MPs and Peers don’t eat halal – but what about the rest of us?
Posted: Fri, 06 Jan 2012 12:06 by Stephen Evans
The Daily Mail this week made much of the story that neither the House of Lords nor the House of Commons serve halal meat in their restaurants.
Under the headline "We won't eat halal meat, say MPs and peers who reject demands to serve it at Westminster" the tabloid claimed "Muslim MPs and peers have been told they cannot have meat slaughtered in line with Islamic tradition because the method — slitting an animal's throat without first stunning it — is offensive to many of their non-Muslim colleagues".
In the interest of animal welfare, EU law, like UK law before it, requires all farm animals to be stunned before slaughter. There is just one exception – for religious slaughter.
The Daily Mail failed to mention that only the Jewish method of slaughter, shechita, requires animals not to be stunned before slaughter. Islamic food rules, for halal meat, can be satisfied with animals stunned before slaughter. In fact, it's estimated that the majority of halal meat in theUK comes from animals that were stunned before slaughter, but as there is no definitive ruling, slaughter without pre-stunning for the halal market is also common.
The problem is that there is no requirement in UK law to disclose the method of slaughter in food labelling. As a result, many of us are unknowingly buying meat and meat products sold on the general market from animals that have been bled to death after their throats have been cut while fully conscious.
Many public bodies, including state schools, universities and hospitals serve up ritually slaughtered meat to everybody, often for reasons of convenience, sometimes to 'avoid causing offence to Muslims'. In effect, halal is often the standard and only option. Likewise, some fast food chains and leading supermarkets sell ritually slaughtered meat to unsuspecting shoppers.
The Scottish charity Scotlandfor Animals revealed this week that, unlike inWestminster, all chicken products supplied to the Scottish Parliament are ritually slaughtered. The group is pressing the Scottish Parliament and MSPs to take halal meat off the Holyrood menu.
For many, this issue raises concerns over religious liberty. Why should they be forced to follow (and subsidise) the rites and rituals of a religion to which they have no adherence – and may in fact be against their personal beliefs? Others with concerns over animal welfare rightly complain they are being denied the opportunity to avoid meat from animals slaughtered in a way they consider to be unnecessarily cruel.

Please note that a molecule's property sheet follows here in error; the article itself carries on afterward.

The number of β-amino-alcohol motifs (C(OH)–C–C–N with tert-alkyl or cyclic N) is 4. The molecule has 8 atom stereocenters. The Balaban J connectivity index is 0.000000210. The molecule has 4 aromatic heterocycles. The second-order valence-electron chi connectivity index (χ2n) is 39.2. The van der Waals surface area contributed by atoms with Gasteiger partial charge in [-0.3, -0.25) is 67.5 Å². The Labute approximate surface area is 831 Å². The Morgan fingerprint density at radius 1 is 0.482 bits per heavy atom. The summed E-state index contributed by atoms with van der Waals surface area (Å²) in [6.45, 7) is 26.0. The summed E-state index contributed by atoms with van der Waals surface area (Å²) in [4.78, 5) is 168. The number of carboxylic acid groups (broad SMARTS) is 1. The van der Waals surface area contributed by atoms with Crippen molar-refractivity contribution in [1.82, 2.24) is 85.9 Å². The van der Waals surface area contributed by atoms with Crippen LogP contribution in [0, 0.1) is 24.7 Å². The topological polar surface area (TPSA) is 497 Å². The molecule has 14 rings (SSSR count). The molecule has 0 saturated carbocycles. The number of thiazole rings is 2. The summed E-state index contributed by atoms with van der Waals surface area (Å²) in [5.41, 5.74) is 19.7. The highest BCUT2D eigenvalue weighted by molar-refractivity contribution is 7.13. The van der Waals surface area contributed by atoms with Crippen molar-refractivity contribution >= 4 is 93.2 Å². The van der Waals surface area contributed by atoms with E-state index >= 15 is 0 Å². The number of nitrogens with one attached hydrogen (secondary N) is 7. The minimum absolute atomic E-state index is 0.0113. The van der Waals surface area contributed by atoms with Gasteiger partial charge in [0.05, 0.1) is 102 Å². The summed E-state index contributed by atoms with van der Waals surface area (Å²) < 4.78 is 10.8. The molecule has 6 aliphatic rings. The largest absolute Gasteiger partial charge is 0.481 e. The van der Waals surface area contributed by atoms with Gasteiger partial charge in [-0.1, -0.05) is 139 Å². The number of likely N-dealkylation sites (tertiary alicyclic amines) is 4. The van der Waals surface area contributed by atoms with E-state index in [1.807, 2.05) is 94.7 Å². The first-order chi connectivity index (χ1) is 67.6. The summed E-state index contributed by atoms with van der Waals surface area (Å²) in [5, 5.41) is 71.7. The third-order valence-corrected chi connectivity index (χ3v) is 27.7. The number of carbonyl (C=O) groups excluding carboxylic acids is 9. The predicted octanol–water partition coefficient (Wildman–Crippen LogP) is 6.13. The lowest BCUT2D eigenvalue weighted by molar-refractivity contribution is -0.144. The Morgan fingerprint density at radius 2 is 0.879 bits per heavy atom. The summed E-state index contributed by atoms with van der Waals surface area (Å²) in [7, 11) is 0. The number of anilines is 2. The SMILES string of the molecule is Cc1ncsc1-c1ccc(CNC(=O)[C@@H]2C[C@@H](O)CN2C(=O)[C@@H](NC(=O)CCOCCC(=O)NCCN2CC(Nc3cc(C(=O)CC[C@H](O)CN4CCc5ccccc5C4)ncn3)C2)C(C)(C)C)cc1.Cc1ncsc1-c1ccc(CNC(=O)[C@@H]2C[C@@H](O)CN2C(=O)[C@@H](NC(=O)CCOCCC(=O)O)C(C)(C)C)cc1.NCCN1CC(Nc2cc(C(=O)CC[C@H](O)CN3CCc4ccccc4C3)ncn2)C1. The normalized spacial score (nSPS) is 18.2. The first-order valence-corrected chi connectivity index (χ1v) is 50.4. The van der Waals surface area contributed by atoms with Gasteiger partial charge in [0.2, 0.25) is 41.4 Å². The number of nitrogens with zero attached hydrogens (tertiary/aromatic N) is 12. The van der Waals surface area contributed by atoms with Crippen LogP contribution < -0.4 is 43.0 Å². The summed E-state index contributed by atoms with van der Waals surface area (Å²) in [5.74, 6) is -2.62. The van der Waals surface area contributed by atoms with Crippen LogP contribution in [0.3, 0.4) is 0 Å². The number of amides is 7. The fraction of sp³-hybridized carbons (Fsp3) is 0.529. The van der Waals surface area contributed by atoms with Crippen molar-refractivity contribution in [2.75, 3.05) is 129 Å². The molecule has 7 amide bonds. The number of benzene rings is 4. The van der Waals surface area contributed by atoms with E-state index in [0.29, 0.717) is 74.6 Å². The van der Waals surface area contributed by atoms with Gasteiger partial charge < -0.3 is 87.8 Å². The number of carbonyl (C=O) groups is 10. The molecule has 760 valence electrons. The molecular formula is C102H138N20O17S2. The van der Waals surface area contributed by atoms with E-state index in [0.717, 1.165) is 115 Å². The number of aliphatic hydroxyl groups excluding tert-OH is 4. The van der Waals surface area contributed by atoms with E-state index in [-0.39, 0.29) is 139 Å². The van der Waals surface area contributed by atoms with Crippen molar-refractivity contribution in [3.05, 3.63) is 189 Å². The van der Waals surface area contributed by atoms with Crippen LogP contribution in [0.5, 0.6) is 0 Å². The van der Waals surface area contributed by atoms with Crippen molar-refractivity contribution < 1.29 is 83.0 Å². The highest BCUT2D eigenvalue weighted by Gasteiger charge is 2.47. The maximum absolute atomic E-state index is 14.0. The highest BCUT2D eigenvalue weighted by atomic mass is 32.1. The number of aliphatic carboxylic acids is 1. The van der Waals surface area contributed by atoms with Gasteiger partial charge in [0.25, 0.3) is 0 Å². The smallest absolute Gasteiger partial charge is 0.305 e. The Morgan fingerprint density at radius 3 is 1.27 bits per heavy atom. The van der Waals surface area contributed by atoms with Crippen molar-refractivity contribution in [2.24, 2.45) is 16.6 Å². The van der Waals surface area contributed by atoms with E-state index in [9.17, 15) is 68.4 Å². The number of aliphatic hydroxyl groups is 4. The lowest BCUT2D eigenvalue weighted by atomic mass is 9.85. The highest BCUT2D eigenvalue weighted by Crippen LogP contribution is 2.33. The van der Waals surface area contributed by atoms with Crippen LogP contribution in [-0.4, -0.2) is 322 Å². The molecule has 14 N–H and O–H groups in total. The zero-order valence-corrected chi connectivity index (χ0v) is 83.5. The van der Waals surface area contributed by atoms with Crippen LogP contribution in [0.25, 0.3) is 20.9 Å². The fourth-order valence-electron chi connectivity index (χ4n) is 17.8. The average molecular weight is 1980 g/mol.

The National Secular Society has consistently argued that religious groups should not be granted any special privileges or exemptions from animal welfare legislation.
Despite EU law granting exceptions for religious slaughter, member states can still refuse to exempt religious slaughter from pre-stunning regulations. The Dutch recently voted to do so, only to then reverse their decision in the face of vociferous religious lobbying.
In the UK, the Coalition Government has told the National Secular Society that it has no intention of outlawing halal or shechita slaughter, but it is considering welfare labelling of meat. However, when MEPs voted in favour of an amendment to European Food Information Regulation proposals last year which would have ensured the accurate labelling of meat from religious slaughter, the UK Government failed to support it, and the proposal was subsequently dropped when it reached the Council of Ministers.
The Jewish lobby group Shechita UK campaign in Parliament and in Europe against labelling, warning that the potential loss of income to the halal/kosher industry would make it uneconomic. This reason implicitly accepts a powerful argument for labelling: that a significant proportion of those buying meat that is not pre-stunned would not do so if they knew its source. Their argument assumes that it is acceptable to mislead the public in this way and that the necessity to subsidise the religious slaughter industry is more important than informing customers that meat they buy has been slaughtered in a way that they may not approve of.
It should be reasonable to assume that all meat and meat products sold on the open market are (unless otherwise labelled) from animals slaughtered in accordance with UK animal welfare laws, and not under the exemptions which permit a small number of Jewish and Muslim consumers to eat meat killed without pre-stunning in accordance with their religious beliefs. Unfortunately, no such assumption can be made.
The only way to shake the Government, schools, hospitals, supermarkets and food outlets out of their inertia on this issue is for consumers to make their feelings clear and to question them on their policies.
It's great to hear that MPs and peers can be sure about what they're eating, but it's time the rest of us demanded that meat from religious slaughter was labelled as such – so we too can make an informed choice.
Later this year the Government will be consulting on the implementation of an EU Regulation 1099 / 2009 on the protection of animals at the time of killing which will provide an opportunity to make your views on religious slaughter issues known. In the meantime you can Contact your MP requesting they push for legislative changes to end religious exemptions from animal welfare laws that permit slaughter of fully conscious animals, and to require that all meat and meat products from religious slaughter methods are clearly labelled as such.